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Food systems are finally on the climate change map. What’s next?

Marc Sadler's picture
Climate-smart crops can help feed the world. Dasan Bobo / World Bank

So, food systems are finally on the climate change map and embedded in the language of the Paris Climate Agreement.

This is a long way from the previous involvement of agriculture as a contentious area that was subject to fractious debate and fatally entwined with the discussion around climate-change related loss and damage. A vast majority of national plans to address climate change or Intended Nationally Determined Contributions (INDCs) presented at the COP in Paris contained language and commitments on agriculture – for both adaptation and mitigation measures.

What’s behind this change in sentiment and action?

Most likely the fact that this has been a bottom up led conversation from the countries informed by a clearer understanding that there is a major challenge and a great opportunity in front of us. On the challenge, there is a growing realization that agriculture and associated land use change are actually a big part of the climate problem: the sector currently generates between 19-29% of total GHG emissions. This is as much a developing country issue as a developed one. Indeed, if we look at emissions intensity as an indicator, there is more work to do in developing countries than in developed ones. But there, of course, also lies the great opportunity – to increase production and improve livelihoods through efficiency gains not only in terms of money and inputs, but also in terms of emissions.

So, the next question becomes "how do we move from commitments, strategies and better informed rhetoric to concrete action and tangible results?"

One step in this direction has been taken in a number of countries already, with the creation of straightforward, action oriented Climate Smart Profiles for the country’s food system. The new ones for Kenya, Rwanda and Sri Lanka can be found here. The role of the Profiles varies greatly across countries – in many they inform policy makers of the opportunities that are available and outline the potential for action. In other countries, they help frame and organize pre-existing policies and interventions in an integrated framework that highlights not only what has been achieved, but also what remains to be addressed. In other countries, where investments are being planned or policies being shaped, the Profiles assist in informing that process and initiating an action agenda. In most of the contexts that they have so far been used they are a strong catalyst to move the dialogue, to improve knowledge or to focus potential actions.

But what is the next step?

Well, clearly that is to get policy aligned, finance flowing and change occurring on the ground. This is where linking the INDCs with correlated Climate Smart Investment Plans come together. Countries have indicated their aspirations for their food systems and now many of them will need assistance in integrating these (sometimes new) priorities into their investment portfolios and policies.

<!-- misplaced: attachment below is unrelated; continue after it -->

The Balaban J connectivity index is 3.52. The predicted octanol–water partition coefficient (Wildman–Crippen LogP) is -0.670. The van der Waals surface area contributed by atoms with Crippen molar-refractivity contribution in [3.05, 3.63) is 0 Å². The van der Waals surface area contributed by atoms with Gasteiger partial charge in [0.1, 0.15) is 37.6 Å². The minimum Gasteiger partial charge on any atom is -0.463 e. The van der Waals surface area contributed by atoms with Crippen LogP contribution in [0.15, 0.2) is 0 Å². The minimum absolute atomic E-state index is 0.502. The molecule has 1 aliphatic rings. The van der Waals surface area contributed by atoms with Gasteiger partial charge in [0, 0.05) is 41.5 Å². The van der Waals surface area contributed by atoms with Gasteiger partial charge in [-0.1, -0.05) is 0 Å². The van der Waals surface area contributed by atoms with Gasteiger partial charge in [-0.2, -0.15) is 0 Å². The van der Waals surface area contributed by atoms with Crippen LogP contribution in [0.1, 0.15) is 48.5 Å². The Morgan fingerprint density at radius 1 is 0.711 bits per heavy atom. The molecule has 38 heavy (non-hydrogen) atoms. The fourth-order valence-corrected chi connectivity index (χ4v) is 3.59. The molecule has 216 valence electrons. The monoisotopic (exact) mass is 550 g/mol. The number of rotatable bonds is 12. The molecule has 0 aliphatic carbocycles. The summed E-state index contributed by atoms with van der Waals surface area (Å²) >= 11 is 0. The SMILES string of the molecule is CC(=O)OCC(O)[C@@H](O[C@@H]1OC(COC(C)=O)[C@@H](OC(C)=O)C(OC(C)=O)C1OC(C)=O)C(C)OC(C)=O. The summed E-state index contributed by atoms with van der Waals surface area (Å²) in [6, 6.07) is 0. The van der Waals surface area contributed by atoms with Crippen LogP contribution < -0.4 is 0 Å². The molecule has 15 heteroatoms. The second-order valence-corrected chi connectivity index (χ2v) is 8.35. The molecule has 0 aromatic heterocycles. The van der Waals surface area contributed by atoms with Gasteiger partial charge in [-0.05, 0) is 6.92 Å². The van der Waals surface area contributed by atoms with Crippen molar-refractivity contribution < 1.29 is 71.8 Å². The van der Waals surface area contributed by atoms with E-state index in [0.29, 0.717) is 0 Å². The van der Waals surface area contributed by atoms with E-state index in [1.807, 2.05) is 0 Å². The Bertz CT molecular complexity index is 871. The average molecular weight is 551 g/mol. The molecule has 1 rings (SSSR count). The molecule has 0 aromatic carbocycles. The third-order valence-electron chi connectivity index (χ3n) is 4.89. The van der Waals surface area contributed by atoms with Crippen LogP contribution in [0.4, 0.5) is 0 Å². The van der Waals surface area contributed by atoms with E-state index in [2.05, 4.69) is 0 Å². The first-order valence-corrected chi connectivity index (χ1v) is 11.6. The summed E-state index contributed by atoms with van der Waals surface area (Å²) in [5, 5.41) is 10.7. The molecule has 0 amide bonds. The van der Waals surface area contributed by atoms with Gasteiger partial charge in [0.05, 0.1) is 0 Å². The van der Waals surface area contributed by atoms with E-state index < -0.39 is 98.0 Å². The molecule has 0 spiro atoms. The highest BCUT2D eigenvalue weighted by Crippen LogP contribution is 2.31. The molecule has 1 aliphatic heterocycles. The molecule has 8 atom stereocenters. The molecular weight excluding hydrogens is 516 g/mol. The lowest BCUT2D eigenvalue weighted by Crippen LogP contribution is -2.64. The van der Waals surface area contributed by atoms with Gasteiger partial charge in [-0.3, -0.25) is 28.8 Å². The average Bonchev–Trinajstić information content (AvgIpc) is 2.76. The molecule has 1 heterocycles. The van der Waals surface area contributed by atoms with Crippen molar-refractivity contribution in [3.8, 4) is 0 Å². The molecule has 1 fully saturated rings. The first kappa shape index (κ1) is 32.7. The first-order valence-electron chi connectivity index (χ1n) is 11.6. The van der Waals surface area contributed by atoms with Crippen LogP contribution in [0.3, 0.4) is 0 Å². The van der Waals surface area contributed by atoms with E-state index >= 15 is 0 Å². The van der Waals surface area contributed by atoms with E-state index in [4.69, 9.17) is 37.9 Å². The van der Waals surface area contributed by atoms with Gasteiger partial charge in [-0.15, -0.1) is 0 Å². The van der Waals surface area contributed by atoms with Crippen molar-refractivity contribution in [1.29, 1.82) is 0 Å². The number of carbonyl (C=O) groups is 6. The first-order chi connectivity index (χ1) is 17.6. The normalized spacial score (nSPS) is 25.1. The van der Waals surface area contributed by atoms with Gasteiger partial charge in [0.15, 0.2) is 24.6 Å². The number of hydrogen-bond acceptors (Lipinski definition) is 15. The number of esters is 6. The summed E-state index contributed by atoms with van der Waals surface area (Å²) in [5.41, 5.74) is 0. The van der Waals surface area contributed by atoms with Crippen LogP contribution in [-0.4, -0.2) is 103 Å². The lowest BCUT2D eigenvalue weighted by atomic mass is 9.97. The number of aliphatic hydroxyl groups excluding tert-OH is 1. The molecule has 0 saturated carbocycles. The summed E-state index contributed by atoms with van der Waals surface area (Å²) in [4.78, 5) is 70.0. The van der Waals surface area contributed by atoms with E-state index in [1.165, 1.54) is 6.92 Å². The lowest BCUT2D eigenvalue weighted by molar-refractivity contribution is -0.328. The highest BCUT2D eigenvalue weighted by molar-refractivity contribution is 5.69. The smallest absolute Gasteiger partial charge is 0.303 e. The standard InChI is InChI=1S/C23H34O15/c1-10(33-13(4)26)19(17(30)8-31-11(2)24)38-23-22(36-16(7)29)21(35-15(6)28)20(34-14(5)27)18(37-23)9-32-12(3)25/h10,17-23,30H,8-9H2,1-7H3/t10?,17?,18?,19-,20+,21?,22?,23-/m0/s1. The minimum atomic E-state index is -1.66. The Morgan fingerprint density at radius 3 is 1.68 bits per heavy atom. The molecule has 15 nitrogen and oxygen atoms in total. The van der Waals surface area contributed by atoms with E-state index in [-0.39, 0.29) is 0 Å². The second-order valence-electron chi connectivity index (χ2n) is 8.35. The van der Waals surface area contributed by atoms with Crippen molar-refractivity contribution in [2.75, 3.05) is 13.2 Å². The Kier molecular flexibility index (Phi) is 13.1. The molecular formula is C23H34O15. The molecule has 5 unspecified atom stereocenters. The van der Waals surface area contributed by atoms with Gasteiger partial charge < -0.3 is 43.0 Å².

What will it take? First, a much more granular and specific identification of climate risks to manage short term risk and implement medium term adaptation. That is not such an easy task, but the basic data is there and very shortly better tools will be ready to enable farmers, practitioners, financiers and planners to identify investments and actions across scales and production systems. Second, investments need to be better identified and justified in terms of the cost of inaction or business as usual, not simply for their financial or economic returns. Approaches to doing this have already been developed – the agriculture risk assessments of the World Bank’s Agricultural Risk Management Team are great examples of these approaches in action. Third, countries will need help to identify climate smart policies that enable public goods (such as emissions reductions) to be delivered, while supporting producers in a sustainable way, catalyzing increases in investments from the private sector and making the links with food markets (both domestic and international) more stable.

But let’s not underestimate how much work it will take to deliver on the “great opportunity”. This will be a huge effort.

Agriculture is largely a traditional sector, and it can have entrenched views and stakeholders – many of whom might spend more time focused on differences rather than finding potential synergies and common interests to unite around. This is where the role of development practitioners and other stakeholders has to change – it is no longer a case of designing investment projects that increase productivity.

What the planet now needs are projects, policies and actions that deliver a more sustainable solution to hunger, nutrition and equity; keep the food system within the planetary boundaries it really exists in; and create meaningful employment and careers for hundreds of millions of farmers, fishers, foresters and herders in developed and developing countries alike.

Tall order? Sure. Doable? Definitely. What will it take? Action now and at scale through new partnerships and collaborations. Anything less will simply not get us where we need to go – a fundamental re-creation of the global food system. 

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